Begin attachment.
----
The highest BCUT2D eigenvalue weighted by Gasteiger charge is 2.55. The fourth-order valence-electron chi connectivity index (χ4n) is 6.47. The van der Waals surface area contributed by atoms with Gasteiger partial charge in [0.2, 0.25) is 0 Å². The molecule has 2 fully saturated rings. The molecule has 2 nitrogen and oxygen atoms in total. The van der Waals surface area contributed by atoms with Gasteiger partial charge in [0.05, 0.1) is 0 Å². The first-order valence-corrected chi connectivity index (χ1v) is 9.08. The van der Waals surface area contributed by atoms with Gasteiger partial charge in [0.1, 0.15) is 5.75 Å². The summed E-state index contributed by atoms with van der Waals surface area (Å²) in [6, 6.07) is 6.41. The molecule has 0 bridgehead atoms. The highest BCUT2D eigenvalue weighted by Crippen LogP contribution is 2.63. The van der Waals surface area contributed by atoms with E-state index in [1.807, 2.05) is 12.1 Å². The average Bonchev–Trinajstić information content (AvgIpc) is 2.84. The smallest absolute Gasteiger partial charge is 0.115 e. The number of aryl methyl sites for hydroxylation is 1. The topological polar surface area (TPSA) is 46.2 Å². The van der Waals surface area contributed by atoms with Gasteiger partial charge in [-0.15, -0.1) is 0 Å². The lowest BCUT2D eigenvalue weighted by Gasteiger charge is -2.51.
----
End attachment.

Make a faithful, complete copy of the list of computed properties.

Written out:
The highest BCUT2D eigenvalue weighted by Gasteiger charge is 2.55. The fourth-order valence-electron chi connectivity index (χ4n) is 6.47. The van der Waals surface area contributed by atoms with Gasteiger partial charge in [0.2, 0.25) is 0 Å². The molecule has 2 fully saturated rings. The molecule has 2 nitrogen and oxygen atoms in total. The van der Waals surface area contributed by atoms with Gasteiger partial charge in [0.05, 0.1) is 0 Å². The first-order valence-corrected chi connectivity index (χ1v) is 9.08. The van der Waals surface area contributed by atoms with Gasteiger partial charge in [0.1, 0.15) is 5.75 Å². The summed E-state index contributed by atoms with van der Waals surface area (Å²) in [6, 6.07) is 6.41. The molecule has 0 bridgehead atoms. The highest BCUT2D eigenvalue weighted by Crippen LogP contribution is 2.63. The van der Waals surface area contributed by atoms with E-state index in [1.807, 2.05) is 12.1 Å². The average Bonchev–Trinajstić information content (AvgIpc) is 2.84. The smallest absolute Gasteiger partial charge is 0.115 e. The number of aryl methyl sites for hydroxylation is 1. The topological polar surface area (TPSA) is 46.2 Å². The van der Waals surface area contributed by atoms with Gasteiger partial charge in [-0.15, -0.1) is 0 Å². The lowest BCUT2D eigenvalue weighted by Gasteiger charge is -2.51.